In April, the <strong><em>Medical Independent</em></strong> (<strong><em>MI</em></strong>) reported that the Executive was in “advanced stages” of negotiations with Indivior and that once completed it would allow for the much wider distribution of suboxone across the country.
According to the HSE, these negotiations have now been completed. However, the Executive did not provide greater detail as to the nature of the agreement.
“The legislation has been updated and the HSE has reached agreement with the company to allow for increased provision nationally,” a HSE spokesperson told <strong><em>MI</em></strong>.
There were 145 people receiving suboxone within the public health system at the end of June, according to figures provided to this newspaper. This was an increase on the 109 people who were in receipt of suboxone at the end of December last year.
Suboxone is an alternative substitution treatment for opioid drug dependence. The HSE informed <strong><em>MI</em></strong> that the treatment is currently available in 20 clinics nationwide, which is up from 15 in April. It is also available from seven level-two opioid substitution treatment (OST) GPs and in two prisons.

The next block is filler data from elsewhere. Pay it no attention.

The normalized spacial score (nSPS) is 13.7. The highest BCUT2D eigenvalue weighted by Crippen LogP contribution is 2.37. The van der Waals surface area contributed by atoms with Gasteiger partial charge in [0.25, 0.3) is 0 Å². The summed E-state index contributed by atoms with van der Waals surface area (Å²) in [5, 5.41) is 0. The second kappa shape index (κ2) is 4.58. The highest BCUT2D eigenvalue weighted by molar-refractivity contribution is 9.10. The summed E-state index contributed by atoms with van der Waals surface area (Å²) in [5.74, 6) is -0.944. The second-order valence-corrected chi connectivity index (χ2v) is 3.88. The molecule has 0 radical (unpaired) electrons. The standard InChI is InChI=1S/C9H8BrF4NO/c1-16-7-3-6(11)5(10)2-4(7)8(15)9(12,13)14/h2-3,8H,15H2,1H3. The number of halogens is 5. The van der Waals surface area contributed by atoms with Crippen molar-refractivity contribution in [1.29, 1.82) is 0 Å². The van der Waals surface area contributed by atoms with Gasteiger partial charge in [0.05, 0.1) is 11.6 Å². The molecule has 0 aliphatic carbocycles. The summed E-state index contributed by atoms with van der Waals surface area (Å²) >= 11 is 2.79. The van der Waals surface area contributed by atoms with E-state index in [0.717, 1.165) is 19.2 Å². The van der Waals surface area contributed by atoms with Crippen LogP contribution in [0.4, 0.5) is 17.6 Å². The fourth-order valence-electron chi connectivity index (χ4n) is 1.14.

The majority of suboxone patients are receiving treatment in Dublin in over a dozen different clinics.
In 2015, the Opioid Substitution Implementation Group recommended a phased increase in access to buprenorphine (suboxone) products, subject to legislation being introduced and funding being made available.
In October, Minister of State for Health Promotion and the National Drugs Strategy, Ms Catherine Byrne, told the Dáil that “an additional €750,000 has been allocated to the HSE to facilitate the phased increase in the use of suboxone”.
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